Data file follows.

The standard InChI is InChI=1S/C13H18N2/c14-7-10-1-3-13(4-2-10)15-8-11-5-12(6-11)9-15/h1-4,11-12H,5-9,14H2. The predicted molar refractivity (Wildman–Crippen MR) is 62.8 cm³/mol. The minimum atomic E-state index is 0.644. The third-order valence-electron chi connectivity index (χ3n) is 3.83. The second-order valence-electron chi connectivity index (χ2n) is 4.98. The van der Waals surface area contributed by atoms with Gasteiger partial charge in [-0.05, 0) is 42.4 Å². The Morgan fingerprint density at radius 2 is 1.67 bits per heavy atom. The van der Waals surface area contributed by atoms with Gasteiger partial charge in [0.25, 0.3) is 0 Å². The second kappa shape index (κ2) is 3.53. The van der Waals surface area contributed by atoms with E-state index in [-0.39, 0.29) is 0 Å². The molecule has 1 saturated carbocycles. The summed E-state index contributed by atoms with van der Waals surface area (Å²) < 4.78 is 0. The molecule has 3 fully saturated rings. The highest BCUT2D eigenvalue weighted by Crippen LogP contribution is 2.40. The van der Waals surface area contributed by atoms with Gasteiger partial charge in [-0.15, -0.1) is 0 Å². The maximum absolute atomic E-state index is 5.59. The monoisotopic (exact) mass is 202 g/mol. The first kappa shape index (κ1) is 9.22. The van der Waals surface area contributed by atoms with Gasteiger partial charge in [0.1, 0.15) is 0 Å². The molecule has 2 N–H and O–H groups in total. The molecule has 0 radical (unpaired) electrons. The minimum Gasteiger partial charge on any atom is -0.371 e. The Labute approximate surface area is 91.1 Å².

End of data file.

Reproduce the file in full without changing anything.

The standard InChI is InChI=1S/C13H18N2/c14-7-10-1-3-13(4-2-10)15-8-11-5-12(6-11)9-15/h1-4,11-12H,5-9,14H2. The predicted molar refractivity (Wildman–Crippen MR) is 62.8 cm³/mol. The minimum atomic E-state index is 0.644. The third-order valence-electron chi connectivity index (χ3n) is 3.83. The second-order valence-electron chi connectivity index (χ2n) is 4.98. The van der Waals surface area contributed by atoms with Gasteiger partial charge in [-0.05, 0) is 42.4 Å². The Morgan fingerprint density at radius 2 is 1.67 bits per heavy atom. The van der Waals surface area contributed by atoms with Gasteiger partial charge in [0.25, 0.3) is 0 Å². The second kappa shape index (κ2) is 3.53. The van der Waals surface area contributed by atoms with E-state index in [-0.39, 0.29) is 0 Å². The molecule has 1 saturated carbocycles. The summed E-state index contributed by atoms with van der Waals surface area (Å²) < 4.78 is 0. The molecule has 3 fully saturated rings. The highest BCUT2D eigenvalue weighted by Crippen LogP contribution is 2.40. The van der Waals surface area contributed by atoms with Gasteiger partial charge in [-0.15, -0.1) is 0 Å². The maximum absolute atomic E-state index is 5.59. The monoisotopic (exact) mass is 202 g/mol. The first kappa shape index (κ1) is 9.22. The van der Waals surface area contributed by atoms with Gasteiger partial charge in [0.1, 0.15) is 0 Å². The molecule has 2 N–H and O–H groups in total. The molecule has 0 radical (unpaired) electrons. The minimum Gasteiger partial charge on any atom is -0.371 e. The Labute approximate surface area is 91.1 Å².